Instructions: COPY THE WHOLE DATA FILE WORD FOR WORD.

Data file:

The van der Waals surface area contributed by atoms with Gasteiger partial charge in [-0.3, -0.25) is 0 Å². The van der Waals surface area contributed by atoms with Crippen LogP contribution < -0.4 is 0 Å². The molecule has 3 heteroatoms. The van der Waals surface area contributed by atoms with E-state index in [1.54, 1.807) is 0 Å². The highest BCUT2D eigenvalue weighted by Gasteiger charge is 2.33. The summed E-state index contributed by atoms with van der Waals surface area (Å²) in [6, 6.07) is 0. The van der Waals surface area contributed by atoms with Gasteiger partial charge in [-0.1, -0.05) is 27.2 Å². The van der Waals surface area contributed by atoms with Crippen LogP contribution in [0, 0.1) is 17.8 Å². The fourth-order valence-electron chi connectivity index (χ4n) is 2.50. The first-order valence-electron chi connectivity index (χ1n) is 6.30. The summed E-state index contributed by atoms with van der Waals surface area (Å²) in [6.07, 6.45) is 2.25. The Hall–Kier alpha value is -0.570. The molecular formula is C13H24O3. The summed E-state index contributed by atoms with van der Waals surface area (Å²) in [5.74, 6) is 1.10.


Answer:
The van der Waals surface area contributed by atoms with Gasteiger partial charge in [-0.3, -0.25) is 0 Å². The van der Waals surface area contributed by atoms with Crippen LogP contribution < -0.4 is 0 Å². The molecule has 3 heteroatoms. The van der Waals surface area contributed by atoms with E-state index in [1.54, 1.807) is 0 Å². The highest BCUT2D eigenvalue weighted by Gasteiger charge is 2.33. The summed E-state index contributed by atoms with van der Waals surface area (Å²) in [6, 6.07) is 0. The van der Waals surface area contributed by atoms with Gasteiger partial charge in [-0.1, -0.05) is 27.2 Å². The van der Waals surface area contributed by atoms with Crippen LogP contribution in [0, 0.1) is 17.8 Å². The fourth-order valence-electron chi connectivity index (χ4n) is 2.50. The first-order valence-electron chi connectivity index (χ1n) is 6.30. The summed E-state index contributed by atoms with van der Waals surface area (Å²) in [6.07, 6.45) is 2.25. The Hall–Kier alpha value is -0.570. The molecular formula is C13H24O3. The summed E-state index contributed by atoms with van der Waals surface area (Å²) in [5.74, 6) is 1.10.